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Mind, Body, Heart: 3 Ways to Build Resilience

Posted by Laurie J Cameron

Paulo* is a client in Barcelona who is living the reality of the economic downturn squeezing Spain. Married with three children, he was downsized twice in the last two years.

Paulo is no slacker. He is talented and has a CV stacked with well-known companies, consulting and academic work. Despite his depth and professionalism, Spain’s economy is suffering and he is in the middle of the turbulence.

Paulo is a master at balancing work with savoring life. He spends weekends outdoors in the parks of Barcelona, walking through the trees and dwelling in the beauty of his city.  He swims in the sea whenever he can, connects with his children and writes poetry about the smells, tastes and images of beauty all around him.

Despite appreciating life, Paulo noticed that he is experiencing heightened levels of  stress and  sometimes feelings of depression. The ongoing challenge of finding sustainable work in the current economic climate full of uncertainty has made its way in to his being.  Paulo finds that he is easily distractible, unable to focus, losing motivation and impatient. I asked him what he notices in his body and he describes a general sense of tightness in his core, as if in a contraction, and headaches are frequent.

The outlook for the economy in Spain was not promising. Paulo was committed to increasing his resilience to adapt to the current environment and to be prepared to lead through the uncertainty. Paulo's goal was to strengthen his ability to maintain a calm presence no matter what was happening around him. We began working in a framework of mind, body and heart.

1. The Mind

With the mind, we focused on building the blueprint:  clarifying the outcome he wanted in his career, developing strategies for achievement, and laying out a roadmap for effective action.  Together we looked at the underlying beliefs, assumptions and competing goals that hold Paulo back from his vision.  Seeing the stories and perceptions in his head gave Paulo some distance and opened up more choices.  In our coaching sessions, we continued to explore and understand what was really going on with how he makes meaning of his world, which drives .

2. The Body

With the body, we started the mindful practice of paying attention to the messages his body was sending. The body holds rich intelligence and usually signals us about our feelings and emotions before we have any mental awareness of our state. When the recurring headache arrived, Paulo took a “presence-pause” and dropped into a calm place of peace by sitting or standing in stillness (body) and paying attention to his breath. Deep breathing from the core relaxed him and provided an anchor. Mindful breathing provides a spaciousness that opens up new possibilities. Paulo learned to redirect his thoughts (mind) back into the bigger vision for his life, and away from the immediate short-term tasks and stressors.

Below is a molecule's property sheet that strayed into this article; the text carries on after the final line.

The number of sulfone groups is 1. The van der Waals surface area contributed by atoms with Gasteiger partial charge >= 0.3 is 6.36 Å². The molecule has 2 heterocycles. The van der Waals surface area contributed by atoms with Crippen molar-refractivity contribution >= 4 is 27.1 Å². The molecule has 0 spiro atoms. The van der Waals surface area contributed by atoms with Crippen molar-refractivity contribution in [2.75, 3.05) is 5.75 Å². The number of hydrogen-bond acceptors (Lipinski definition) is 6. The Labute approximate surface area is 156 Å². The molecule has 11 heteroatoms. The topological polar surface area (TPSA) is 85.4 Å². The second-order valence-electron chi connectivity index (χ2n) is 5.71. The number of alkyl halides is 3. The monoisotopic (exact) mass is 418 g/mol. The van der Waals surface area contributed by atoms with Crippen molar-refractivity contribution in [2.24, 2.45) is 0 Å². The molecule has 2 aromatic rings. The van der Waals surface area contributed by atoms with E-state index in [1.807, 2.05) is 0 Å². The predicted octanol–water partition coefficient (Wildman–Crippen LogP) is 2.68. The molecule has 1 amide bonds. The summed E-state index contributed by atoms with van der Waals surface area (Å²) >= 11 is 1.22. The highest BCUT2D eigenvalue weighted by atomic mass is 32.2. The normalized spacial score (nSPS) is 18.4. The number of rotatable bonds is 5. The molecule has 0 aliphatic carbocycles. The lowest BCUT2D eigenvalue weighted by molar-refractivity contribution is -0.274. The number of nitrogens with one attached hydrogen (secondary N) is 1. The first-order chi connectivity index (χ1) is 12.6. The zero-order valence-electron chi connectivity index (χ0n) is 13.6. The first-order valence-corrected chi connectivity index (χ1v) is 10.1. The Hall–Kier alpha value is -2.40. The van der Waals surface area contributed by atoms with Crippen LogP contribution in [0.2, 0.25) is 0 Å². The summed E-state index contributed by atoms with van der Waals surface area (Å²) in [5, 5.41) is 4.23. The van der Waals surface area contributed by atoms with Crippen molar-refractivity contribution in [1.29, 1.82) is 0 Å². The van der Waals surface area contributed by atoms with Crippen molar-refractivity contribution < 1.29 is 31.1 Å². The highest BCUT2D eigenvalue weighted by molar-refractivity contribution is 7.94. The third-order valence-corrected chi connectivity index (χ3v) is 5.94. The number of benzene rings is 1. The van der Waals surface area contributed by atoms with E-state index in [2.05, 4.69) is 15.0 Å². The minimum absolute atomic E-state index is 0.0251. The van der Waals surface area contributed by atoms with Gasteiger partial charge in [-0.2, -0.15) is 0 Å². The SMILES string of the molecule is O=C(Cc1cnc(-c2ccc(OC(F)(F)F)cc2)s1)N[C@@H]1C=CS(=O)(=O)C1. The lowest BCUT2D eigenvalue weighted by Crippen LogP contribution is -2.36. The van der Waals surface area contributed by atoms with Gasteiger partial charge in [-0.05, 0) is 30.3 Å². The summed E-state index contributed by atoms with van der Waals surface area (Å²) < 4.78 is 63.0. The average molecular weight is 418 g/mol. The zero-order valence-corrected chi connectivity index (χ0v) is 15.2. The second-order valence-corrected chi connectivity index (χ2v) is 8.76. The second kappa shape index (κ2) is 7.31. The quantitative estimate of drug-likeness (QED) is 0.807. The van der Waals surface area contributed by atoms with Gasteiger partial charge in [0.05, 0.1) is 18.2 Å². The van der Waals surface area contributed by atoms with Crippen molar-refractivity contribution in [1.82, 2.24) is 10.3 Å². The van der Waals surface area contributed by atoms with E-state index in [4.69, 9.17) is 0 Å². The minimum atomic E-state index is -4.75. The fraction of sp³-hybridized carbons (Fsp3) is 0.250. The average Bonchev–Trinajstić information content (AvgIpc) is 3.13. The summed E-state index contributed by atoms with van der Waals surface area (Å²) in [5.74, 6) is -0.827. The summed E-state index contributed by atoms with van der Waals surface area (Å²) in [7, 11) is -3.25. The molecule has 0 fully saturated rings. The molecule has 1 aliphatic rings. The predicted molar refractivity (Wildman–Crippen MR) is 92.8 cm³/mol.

3. The Heart

With the heart, he began the centuries-old practice of self-compassion. Sitting still and breathing naturally, Paulo placed his hand over his heart and gently sent thoughts of kindness and self-compassion to himself.  In our modern world this sounds strange, perhaps self-centered. But mindful self-compassion is a foundation for building emotional resiliency during difficult times. Christopher Germer Phd., a clinical psychologist at Harvard Medical School, describes it as being aware in the present moment when we’re struggling with feelings of inadequacy, despair, confusion, and other forms of stress (mindfulness) and responding with kindness and understanding (self-compassion). Mindful self-compassion also means holding difficult emotions—fear, anger, sadness, shame and self-doubt—in loving awareness, leading to greater ease and well-being in our daily lives. Paulo started his morning with a short practice of self-compassion, and more importantly, he began to notice when he was feeling stressed, worried or ineffective and he would deliver it anytime during his day.

We can develop the capability to use our self as an instrument- our mind, body and heart as the very tools to bring us to a calm, centered and grounded place.  We can learn to discover our own mental blocks and remove them by shifting the way we relate to our experiences. We can use our body to get in touch with our natural presence, and we can use our heart to extend forgiveness, kindness and compassion to ourselves. When we can make these shifts, we become more creative, resourceful, energetic and effective. Life is experienced as vibrant and joyful from here.  Paulo knows this first-hand.

*name and other details changed

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